After hitting a six-month high of $1,779.10 per ounce Wednesday in early European session trading, and in spite of a series of news early in the day suggesting the precious metal was in for a rally, gold prices traded flat around $1,770.
Third quarter earnings of Newmont Mining, the world's second largest gold miner, fell 26 per cent as operating costs escalated. A production decline at its Indonesian and Australian/Pacific mines also contributed to the drop.
The action in the pits of New York and Chicago continued a trend seen the prior day -- where gold moved against news developments -- as traders in specie are still seemingly trying to feel their way as to what the appropriate price of bullion should be following unprecedented monetary easing by the world's central banks.
For gold prices, "much will depend on how QE3 plays out in the fixed income markets and how it impact EUR-USD," James Steel, an analyst at British bank HSBC wrote in a note to clients.
But interestingly, gold did not seem to be responding to a rallying euro, a recovery in platinum prices -- which tracks gold and other precious metals -- or the announcement by the Bank of Japan overnight that it would be engaging in yet another round of monetary easing to match the one being undertaken by the Federal Reserve.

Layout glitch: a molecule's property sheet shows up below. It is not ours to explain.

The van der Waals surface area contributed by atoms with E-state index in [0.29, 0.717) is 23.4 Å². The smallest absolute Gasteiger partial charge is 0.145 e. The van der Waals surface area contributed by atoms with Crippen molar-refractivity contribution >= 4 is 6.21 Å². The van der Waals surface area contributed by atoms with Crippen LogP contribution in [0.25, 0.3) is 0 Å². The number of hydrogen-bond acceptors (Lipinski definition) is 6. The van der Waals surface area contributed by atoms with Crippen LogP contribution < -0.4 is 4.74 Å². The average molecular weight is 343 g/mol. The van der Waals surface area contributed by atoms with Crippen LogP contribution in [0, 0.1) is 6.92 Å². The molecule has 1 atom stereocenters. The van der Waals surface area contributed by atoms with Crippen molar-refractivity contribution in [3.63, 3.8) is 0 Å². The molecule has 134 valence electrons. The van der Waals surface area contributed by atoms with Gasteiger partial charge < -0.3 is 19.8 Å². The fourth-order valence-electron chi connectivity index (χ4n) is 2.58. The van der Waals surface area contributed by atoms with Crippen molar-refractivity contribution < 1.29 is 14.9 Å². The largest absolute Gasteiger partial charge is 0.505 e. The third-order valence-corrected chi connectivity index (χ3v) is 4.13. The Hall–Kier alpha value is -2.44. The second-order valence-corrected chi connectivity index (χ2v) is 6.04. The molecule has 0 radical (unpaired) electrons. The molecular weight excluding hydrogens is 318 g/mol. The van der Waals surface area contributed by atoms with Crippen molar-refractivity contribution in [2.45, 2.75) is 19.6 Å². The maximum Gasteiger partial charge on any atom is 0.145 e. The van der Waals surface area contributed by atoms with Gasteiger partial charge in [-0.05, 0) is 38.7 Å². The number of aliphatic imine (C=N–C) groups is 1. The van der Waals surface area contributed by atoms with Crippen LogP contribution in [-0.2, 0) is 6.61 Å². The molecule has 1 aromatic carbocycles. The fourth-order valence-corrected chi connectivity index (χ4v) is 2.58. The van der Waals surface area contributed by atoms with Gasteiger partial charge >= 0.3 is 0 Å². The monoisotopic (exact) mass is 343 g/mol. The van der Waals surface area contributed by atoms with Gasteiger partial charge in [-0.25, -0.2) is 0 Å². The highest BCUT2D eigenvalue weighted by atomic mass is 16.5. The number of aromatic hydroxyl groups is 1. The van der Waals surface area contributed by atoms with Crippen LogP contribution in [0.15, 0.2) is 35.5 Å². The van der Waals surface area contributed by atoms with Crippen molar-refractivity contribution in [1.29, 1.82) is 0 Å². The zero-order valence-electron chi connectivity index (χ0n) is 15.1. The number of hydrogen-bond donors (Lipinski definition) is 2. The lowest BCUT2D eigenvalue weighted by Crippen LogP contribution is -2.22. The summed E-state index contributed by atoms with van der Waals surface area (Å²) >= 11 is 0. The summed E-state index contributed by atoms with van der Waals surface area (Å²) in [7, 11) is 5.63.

Gold was also trading out of sync with the stock in various international miners, such as Kinross Gold Corporation (NYSE:KGC), Yamana Gold Inc. (NYSE:AUY), Barrick Gold Corporation (NYSE:ABX), El Dorado Gold Corp (NYSE:EGO) and IAMGOLD Corporation (NYSE:IAG), all of which rose more than 1 percent on high volume and little news.
Still, strategists saw the gold rally continuing in the long run.
"I think other central banks will announce more accommodative policies and that should continue to support gold," Jeremy Friesen, a commodity strategist at French bank Societe Generale, told Reuters.
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